I've worked in corporate America for many years...over 20 years, and during the time when my adult children were young, I worked on a contractual basis. This provided me with the flexibility I needed to balance work and family. Today, I still consult from time to time, in addition to running my two businesses, and I can see a significant shift happening in the workplace. I've worked from home for large corporations for over 10 years. In fact, when my 13-yr-old daughter was born I was one of the very first employees to work from home at Overlook Hospital, which is owned by Atlantic Health Systems. For years I've worked from home for companies like Novartis Pharmaceuticals, Johnson & Johnson and Prudential. When I first began doing this, it seemed as if companies were starting to realize that telecommuting provided a certain level of ownership and accountability on the part of its employees. Working from home is a benefit that serves both the employees and the company. It is very useful for the company when there is inclement weather, as they benefit from having employees still produce results instead of calling out because their well-being is at stake if they commute to the office when the roads are not safe. It also allows employees with young children to still be able to crank out the work while being home with a sick child when necessary. These are just a few of the benefits that both employees and employers realize when companies are smart enough to allow their staff to work from home.
The trend that I've started to realize over the past 2 - 3 years is that the leadership of some companies have began to demonstrate very possessive and controlling behavior, and this most certainly impacts productivity and the level of partnership that employees experience. I've heard of cases where contractors are no longer allowed to work from home, laptops were forbidden to be removed from the office, and there are many other similar rules and policies that I've heard of over the last few years.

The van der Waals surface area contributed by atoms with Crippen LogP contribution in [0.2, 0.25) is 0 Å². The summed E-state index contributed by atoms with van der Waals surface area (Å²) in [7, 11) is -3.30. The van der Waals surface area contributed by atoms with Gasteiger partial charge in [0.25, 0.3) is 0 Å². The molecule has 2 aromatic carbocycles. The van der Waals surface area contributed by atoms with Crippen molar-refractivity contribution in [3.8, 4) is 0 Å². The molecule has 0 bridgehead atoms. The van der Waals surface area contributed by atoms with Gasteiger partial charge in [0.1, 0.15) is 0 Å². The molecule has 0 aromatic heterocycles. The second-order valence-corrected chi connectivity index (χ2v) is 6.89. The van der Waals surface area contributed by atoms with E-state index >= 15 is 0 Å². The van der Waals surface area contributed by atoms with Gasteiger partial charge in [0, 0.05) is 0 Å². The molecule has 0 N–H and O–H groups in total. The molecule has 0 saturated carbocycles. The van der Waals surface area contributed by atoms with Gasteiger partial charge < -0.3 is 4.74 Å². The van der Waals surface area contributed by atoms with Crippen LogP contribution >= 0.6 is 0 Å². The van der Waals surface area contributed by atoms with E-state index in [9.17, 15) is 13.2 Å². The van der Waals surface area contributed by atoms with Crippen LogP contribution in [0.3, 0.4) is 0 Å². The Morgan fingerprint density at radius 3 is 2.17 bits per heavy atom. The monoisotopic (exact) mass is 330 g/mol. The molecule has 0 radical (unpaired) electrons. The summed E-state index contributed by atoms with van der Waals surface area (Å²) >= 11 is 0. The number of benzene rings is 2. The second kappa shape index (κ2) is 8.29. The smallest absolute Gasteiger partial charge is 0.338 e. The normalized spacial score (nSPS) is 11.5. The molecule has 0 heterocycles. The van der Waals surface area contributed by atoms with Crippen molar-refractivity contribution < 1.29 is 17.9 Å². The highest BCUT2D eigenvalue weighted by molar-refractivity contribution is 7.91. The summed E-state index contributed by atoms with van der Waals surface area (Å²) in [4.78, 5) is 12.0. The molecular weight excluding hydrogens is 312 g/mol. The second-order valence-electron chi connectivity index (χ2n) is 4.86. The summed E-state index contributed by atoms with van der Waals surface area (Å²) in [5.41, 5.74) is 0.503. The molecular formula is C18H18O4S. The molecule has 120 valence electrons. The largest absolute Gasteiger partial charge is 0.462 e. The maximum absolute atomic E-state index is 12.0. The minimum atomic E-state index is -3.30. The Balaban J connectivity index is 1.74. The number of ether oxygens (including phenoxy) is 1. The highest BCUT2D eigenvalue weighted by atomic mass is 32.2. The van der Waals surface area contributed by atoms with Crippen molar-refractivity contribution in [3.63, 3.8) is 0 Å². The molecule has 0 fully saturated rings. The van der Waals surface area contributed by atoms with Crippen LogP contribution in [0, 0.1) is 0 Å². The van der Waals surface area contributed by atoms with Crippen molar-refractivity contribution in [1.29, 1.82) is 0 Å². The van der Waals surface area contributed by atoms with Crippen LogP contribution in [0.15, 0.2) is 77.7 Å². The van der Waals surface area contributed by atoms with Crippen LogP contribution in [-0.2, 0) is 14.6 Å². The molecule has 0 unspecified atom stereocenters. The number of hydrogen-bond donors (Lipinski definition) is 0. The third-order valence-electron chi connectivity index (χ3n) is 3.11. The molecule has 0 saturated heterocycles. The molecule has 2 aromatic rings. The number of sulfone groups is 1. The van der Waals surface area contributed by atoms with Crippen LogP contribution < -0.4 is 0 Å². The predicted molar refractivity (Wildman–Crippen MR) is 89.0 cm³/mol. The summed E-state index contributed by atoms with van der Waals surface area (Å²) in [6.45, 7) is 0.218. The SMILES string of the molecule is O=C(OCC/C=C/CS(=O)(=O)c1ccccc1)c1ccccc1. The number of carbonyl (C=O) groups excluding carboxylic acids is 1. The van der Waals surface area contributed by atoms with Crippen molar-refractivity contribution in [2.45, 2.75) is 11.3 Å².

I recently joined a company on an interim project and found the experience to be like no other. I'm not able to cite the name of the company due to my responsibility to this company with regard to confidentiality, but this company is by far one of the most forward thinking organizations that I've ever worked for in all of my years of experience. They not only make a significant investment in their contractors, but they provide everyone on the team with laptops, they also allow telecommuting for everyone under certain circumstances, including the contractors. I've never worked for a company with such an upbeat environment...an environment where people do 10 minutes of yoga before starting their day...where the management team rolls up their sleeves and they get to work like everyone else when necessary...where the perks are by far the best I've ever seen. It has been an extraordinary experience, one where I've been excited to wake up in the morning and head out the door. As much as I love consulting, often times when I am on a project, the corporate politics and nonsense leave such a bad taste in my mouth, and I'm far less than inspired to hit the road in the morning knowing what the environment is like when I arrive to work. This is in spite of my love for the actual work that I do.
The thought behind this article is that many of the large corporations need a wake up call, to let them know that they are moving backwards, and that the controlling, possessive approach will drive their best people in the other direction. The average person is beginning to realize that an entrepreneurial spirit is no longer a "nice to have," instead it has become imperative that people think in this way. With all of the downsizings, mergers, acquisitions, etc. many are no longer waiting for that pink slip or losing sleep at night because of the uncertainty. The number of employees with additional streams of income and businesses on the side is rapidly growing, as people become less and less dependent on "big corporate" to get their bills paid.
What's your environment like at work? Do you feel like you're in a prison? Or does your company make waking up in the morning an exciting adventure that has you leaping out the door and arriving at work 1/2 hour early every day? When it's all said and done, the companies that allow their employees the freedom and flexibility to balance their work and family lives will be the ones who are able to retain their top talent and strongest performers. Where does your company stand? Are they one of the companies that will be left behind? Or are they on the cutting edge when it comes to how they treat their employees and contractors?